Everything you need to know before getting a tattoo

Image Credit: Special Arrangement/Manorama Online

In the olden days, tattoo was limited to just the idol of a favourite God or one’s own name inked on the wrists. No one experimented with designs or colours or didn’t even ink at any other part of the body. However, the simple ‘inking’ has grown into an elaborate art of tattooing that involves intricate and complex designs drawn in myriad colours and shades. Even as tattooing is gaining popularity, many are worried whether it could cause health problems or skin diseases.

Body is canvas
In tattooing, your body is the canvas on which the artist unleashes his creative and artistic prowess. Electronic needles are mostly used to draw tattoos. Many sport persons have dedicated their entire body for tattooing.

Spanish footballer Sergio Ramos reportedly has forty-two tattoos on various parts of his body. From the image of Jesus Christ and Mother Mary to famous quotes and memorable dates, Ramos doesn’t shy away from trying different designs and patterns. He even has the image of a football ground and the map of Spain tattooed on his body.

Interestingly, there are removable and non-removable tattoos on Ramos’ body. He usually takes months to finalise the designs and patterns. It is important to note that picking the right tattoo studio is as important as choosing a beautiful design.

No to tattoo
Even though many sports persons are known for their addiction to tattoos, there are lots of others who stay away from inking. Portuguese football legend Cristiano Ronaldo has chosen to leave his body ‘bare’ as he is someone who regularly donates blood. He had often said that he doesn’t like to tattoo as he wouldn’t be able to donate blood after that. One cannot donate blood for at least 4 months after tattooing.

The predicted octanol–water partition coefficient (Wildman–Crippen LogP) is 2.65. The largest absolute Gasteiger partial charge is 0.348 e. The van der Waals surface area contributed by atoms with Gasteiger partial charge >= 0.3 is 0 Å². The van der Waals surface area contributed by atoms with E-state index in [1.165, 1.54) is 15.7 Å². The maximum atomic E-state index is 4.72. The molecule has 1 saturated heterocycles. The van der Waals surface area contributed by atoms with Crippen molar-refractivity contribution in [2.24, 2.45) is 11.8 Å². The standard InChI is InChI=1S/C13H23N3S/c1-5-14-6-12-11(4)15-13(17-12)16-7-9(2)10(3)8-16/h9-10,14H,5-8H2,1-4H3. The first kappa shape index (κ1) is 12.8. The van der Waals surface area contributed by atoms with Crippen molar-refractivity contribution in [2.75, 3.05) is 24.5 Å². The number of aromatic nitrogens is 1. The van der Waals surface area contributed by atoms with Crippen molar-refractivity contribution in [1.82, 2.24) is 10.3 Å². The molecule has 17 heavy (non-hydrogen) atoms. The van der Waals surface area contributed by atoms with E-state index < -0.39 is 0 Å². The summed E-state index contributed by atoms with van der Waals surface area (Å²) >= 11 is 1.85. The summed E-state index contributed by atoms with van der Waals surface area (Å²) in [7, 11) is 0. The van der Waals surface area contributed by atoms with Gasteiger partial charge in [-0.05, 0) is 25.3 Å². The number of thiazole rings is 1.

How is it done?
Tattoo artists use electric needles to draw designs and patterns on the skin. In order for the tattoo to be permanent, the ink has to get into the dermis, the tissue that is underneath the outer skin. The tattooed area has to be tended just like a wound is tended at least for the first few days. From your names or tiny designs to large and extensive designs, you could get anything tattooed on your body. The price would range from Rs 500 to Rs 10,000 depending up on the size of the design.

Licence became mandatory for tattoo artists and tattoo studios, since 2021, after complaints were raised about health and hygiene. The licence is issued by a board that comprises of a medical officer, health supervisor, an official from the district chemical analytical lab and an officer from the state pollution control board. The needles and other equipment that are used for tattooing should have the approval of the state drugs control department. The authorities should ensure that disposable needles are used at the tattoo studios. Tattoo artists can apply for license only after submitting certificates that prove their qualifications.

The customers too should ensure that you are choosing a licensed tattoo studio. It is wiser not to fall for cheap and shady way side tattoo parlours that pop up during festivals. Make sure that you choose a licensed tattoo studio and artist to avoid complications in the future.

Health matters
“Tattoo isn’t allowed at many offices and companies. So, a lot of people approach to remove old tattoos. Tattoos could be removed only through laser treatment. However, this procedure is harmful for the body. It is better to not get inked from wayside tattoo parlours that do not have license. Tattoos would last longer and wouldn’t affect health if they are done from licenced studios by well-trained artists. Iron moulds that are used to create designs could cause allergy in some people. Their skin might react horribly to such things. Those who have tattoos on their bodies aren’t allowed to donate blood, to avoid the risk of HIV transmission, assuming that the needles that are used for tattooing aren’t disposable. Tattoos are done in hospitals too as part of certain treatment. Trained professionals are hired for such jobs,” says Dr TP Thankappan, Head of the department of dermatology, Medical College, Alappuzha. 

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